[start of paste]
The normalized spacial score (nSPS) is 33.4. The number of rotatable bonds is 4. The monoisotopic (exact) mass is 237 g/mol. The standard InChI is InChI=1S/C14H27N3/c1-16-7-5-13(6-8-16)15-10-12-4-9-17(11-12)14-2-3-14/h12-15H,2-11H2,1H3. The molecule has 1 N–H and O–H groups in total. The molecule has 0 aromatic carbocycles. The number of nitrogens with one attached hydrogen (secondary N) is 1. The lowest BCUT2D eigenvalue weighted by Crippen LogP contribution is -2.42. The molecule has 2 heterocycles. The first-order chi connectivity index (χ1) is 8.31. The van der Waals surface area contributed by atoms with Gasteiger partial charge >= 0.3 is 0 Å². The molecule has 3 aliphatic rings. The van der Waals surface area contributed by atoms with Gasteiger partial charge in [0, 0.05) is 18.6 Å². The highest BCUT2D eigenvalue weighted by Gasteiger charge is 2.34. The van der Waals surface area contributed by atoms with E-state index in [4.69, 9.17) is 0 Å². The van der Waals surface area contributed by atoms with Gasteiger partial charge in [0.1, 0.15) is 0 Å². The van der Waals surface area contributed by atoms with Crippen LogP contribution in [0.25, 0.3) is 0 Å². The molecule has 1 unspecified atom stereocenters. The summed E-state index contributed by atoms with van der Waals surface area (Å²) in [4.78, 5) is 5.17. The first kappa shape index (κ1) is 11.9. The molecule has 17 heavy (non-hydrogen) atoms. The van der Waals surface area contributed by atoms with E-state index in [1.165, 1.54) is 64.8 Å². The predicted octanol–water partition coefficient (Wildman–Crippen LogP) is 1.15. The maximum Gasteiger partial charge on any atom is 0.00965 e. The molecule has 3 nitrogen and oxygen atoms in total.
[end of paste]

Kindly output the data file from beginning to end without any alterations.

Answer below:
The normalized spacial score (nSPS) is 33.4. The number of rotatable bonds is 4. The monoisotopic (exact) mass is 237 g/mol. The standard InChI is InChI=1S/C14H27N3/c1-16-7-5-13(6-8-16)15-10-12-4-9-17(11-12)14-2-3-14/h12-15H,2-11H2,1H3. The molecule has 1 N–H and O–H groups in total. The molecule has 0 aromatic carbocycles. The number of nitrogens with one attached hydrogen (secondary N) is 1. The lowest BCUT2D eigenvalue weighted by Crippen LogP contribution is -2.42. The molecule has 2 heterocycles. The first-order chi connectivity index (χ1) is 8.31. The van der Waals surface area contributed by atoms with Gasteiger partial charge >= 0.3 is 0 Å². The molecule has 3 aliphatic rings. The van der Waals surface area contributed by atoms with Gasteiger partial charge in [0, 0.05) is 18.6 Å². The highest BCUT2D eigenvalue weighted by Gasteiger charge is 2.34. The van der Waals surface area contributed by atoms with E-state index in [4.69, 9.17) is 0 Å². The van der Waals surface area contributed by atoms with Gasteiger partial charge in [0.1, 0.15) is 0 Å². The van der Waals surface area contributed by atoms with Crippen LogP contribution in [0.25, 0.3) is 0 Å². The molecule has 1 unspecified atom stereocenters. The summed E-state index contributed by atoms with van der Waals surface area (Å²) in [4.78, 5) is 5.17. The first kappa shape index (κ1) is 11.9. The molecule has 17 heavy (non-hydrogen) atoms. The van der Waals surface area contributed by atoms with E-state index in [1.165, 1.54) is 64.8 Å². The predicted octanol–water partition coefficient (Wildman–Crippen LogP) is 1.15. The maximum Gasteiger partial charge on any atom is 0.00965 e. The molecule has 3 nitrogen and oxygen atoms in total.